In our results, the GED and Jaccard scores were expressed in terms of similarity (i.e., 1-GED and 1-Jaccard, respectively). We used the Adjusted Mutual Information metric (AMI) to assess the amount of information shared between GED and Jaccard.

Mutual Information (MI) is a measure from information theory and based on entropy estimations. MI quantifies the mutual dependence between the variables or, in other words, how much information about one variable is possible to obtain by knowing the second variable. MI can theoretically range from 0 to ∞. So, to standardize the values and make them comparable we used the method from Vinh, Epps & Bailey (2010). In this case AMI is: A M I m a x = I U , V E I U , V m a x H U , H V E I U , V where, U and V are two datasets, I (U, V) represents mutual information, E {I (U,V)} the expected mutual information, and finally H (U, V) joint entropy, thus: I U , V = u U v V p u , v log p u , v p u p v , H U , V = u U v V p u , v log p u , v , where the entropy of a random variable is defined by : H U = p u log p u or H V = p v log p v , with probability functions p (u) and p (v).

Table 2:
Scenarios of editing cost, AMI values of relationship between the dissimilarity of interactions (BWN), dissimilarity of interactions due to species turnover (BST) and similarity of interactions (1-GED).
Scenarios Flipping an interaction Deleting or adding a species Deleting or adding an interaction AMI (1-GED. BST) AMI (1-GED. BWN)
1 1 1 1 ∼0 0.017
2 0.25 0 0.25 0.014 0.156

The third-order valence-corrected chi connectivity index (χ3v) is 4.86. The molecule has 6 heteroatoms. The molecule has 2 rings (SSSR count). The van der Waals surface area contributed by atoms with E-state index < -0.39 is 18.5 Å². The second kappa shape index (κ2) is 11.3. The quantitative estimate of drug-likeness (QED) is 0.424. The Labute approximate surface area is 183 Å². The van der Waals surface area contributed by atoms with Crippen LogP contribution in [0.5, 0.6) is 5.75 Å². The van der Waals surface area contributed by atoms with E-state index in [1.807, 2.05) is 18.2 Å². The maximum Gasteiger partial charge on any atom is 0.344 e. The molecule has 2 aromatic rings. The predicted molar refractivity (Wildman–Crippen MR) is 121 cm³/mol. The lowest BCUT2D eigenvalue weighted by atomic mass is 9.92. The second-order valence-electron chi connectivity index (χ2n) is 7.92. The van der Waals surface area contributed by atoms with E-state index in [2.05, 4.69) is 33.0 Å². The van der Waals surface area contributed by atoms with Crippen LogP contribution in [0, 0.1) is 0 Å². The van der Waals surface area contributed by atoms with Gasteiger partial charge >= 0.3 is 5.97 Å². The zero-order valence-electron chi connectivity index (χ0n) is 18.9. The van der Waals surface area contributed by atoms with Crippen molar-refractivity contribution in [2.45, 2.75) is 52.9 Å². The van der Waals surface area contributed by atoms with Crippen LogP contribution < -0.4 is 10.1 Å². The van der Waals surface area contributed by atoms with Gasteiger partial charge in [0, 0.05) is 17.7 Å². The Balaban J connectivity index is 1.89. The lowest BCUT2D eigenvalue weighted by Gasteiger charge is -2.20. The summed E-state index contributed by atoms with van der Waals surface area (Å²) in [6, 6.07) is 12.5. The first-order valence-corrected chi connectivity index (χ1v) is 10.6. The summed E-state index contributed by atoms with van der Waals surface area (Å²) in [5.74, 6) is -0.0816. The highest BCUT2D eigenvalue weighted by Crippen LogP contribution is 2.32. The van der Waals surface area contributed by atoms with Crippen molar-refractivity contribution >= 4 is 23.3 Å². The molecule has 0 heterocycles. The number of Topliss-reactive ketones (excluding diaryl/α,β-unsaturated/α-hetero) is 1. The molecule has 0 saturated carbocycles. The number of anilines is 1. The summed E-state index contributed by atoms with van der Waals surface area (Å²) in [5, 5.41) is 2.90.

3 0.25 0 0.5 0.025 0.099
4 0.25 0 0.75 0.027 0.083
5 0.25 0 1 0.007 0.066
6 0.25 0.25 0 0.001 0.034
7 0.25 0.25 0.25 0.002 0.059
8 0.25 0.25 0.5 0.029 0.102
9 0.25 0.25 0.75 0.019 0.086
10 0.25 0.25 1 0.023 0.071
11 0.25 0.5 0 ∼0 0.025
12 0.25 0.5 0.25 ∼0 0.025
13 0.25 0.5 0.5 0.004 0.013
14 0.25 0.5 0.75 0.002 0.056
15 0.25 0.5 1 0.024 0.05
16 0.25 0.75 0 ∼0 0.018
17 0.25 0.75 0.25 ∼0 0.019
18 0.25 0.75 0.5 ∼0 0.020
19 0.25 0.75 0.75 ∼0 0.021
20 0.25 0.75 1 0.015 0.049
21 0.25 1 0 0.002 0.021
22 0.25 1 0.25 ∼0 0.014
23 0.25 1 0.5 ∼0 0.017
24 0.25 1 0.75 ∼0 0.009
25 0.25 1 1 ∼0 0.03
26 0.75 0 0.25 ∼0 0.088
27 0.75 0 0.5 0.006 0.045
28 0.75 0 0.75 0.007 0.032
29 0.75 0 1 0.01 0.009
30 0.75 0.25 0 0.005 0.015
31 0.75 0.25 0.25 0.015 0.068
32 0.75 0.25 0.5 0.009 0.04
33 0.75 0.25 0.75 ∼0 0.025
34 0.75 0.25 1 0.007 0.037
35 0.75 0.5 0 ∼0 0.019
36 0.75 0.5 0.25 ∼0 0.055
37 0.75 0.5 0.5 0.006 0.035
38 0.75 0.5 0.75 ∼0 0.015
39 0.75 0.5 1 ∼0 0.023
40 0.75 0.75 0 0.011 0.029
41 0.75 0.75 0.25 0.015 0.031
42 0.75 0.75 0.5 ∼0 0.038
43 0.75 0.75 0.75 ∼0 0.022
44 0.75 0.75 1 ∼0 0.037
45 0.75 1 0 ∼0 0.024
46 0.75 1 0.25 ∼0 0.011
47 0.75 1 0.50 ∼0 0.032
48 0.75 1 0.75 0.006 0.036
49 0.75 1 1 ∼0 0.008
DOI: 10.7717/peerj.7013/table-2

The advantage of AMI is that it allows us to quantify linear and non-linear relationship between variables. AMI scores ranged from 0 to 1, where 0 represented perfect independence (no information is shared between indices) and 1 means both variables contain exactly the same information (Vinh, Epps & Bailey, 2010). Jaccard index and AMI calculations were performed in the R environment (R Development Core Team, 2016, Data S2). Jaccard index values were calculated using vegan package for R (Oksanen et al., 2013) and AMI values were calculated using the function discretize from the R package infotheo (Meyer, 2014).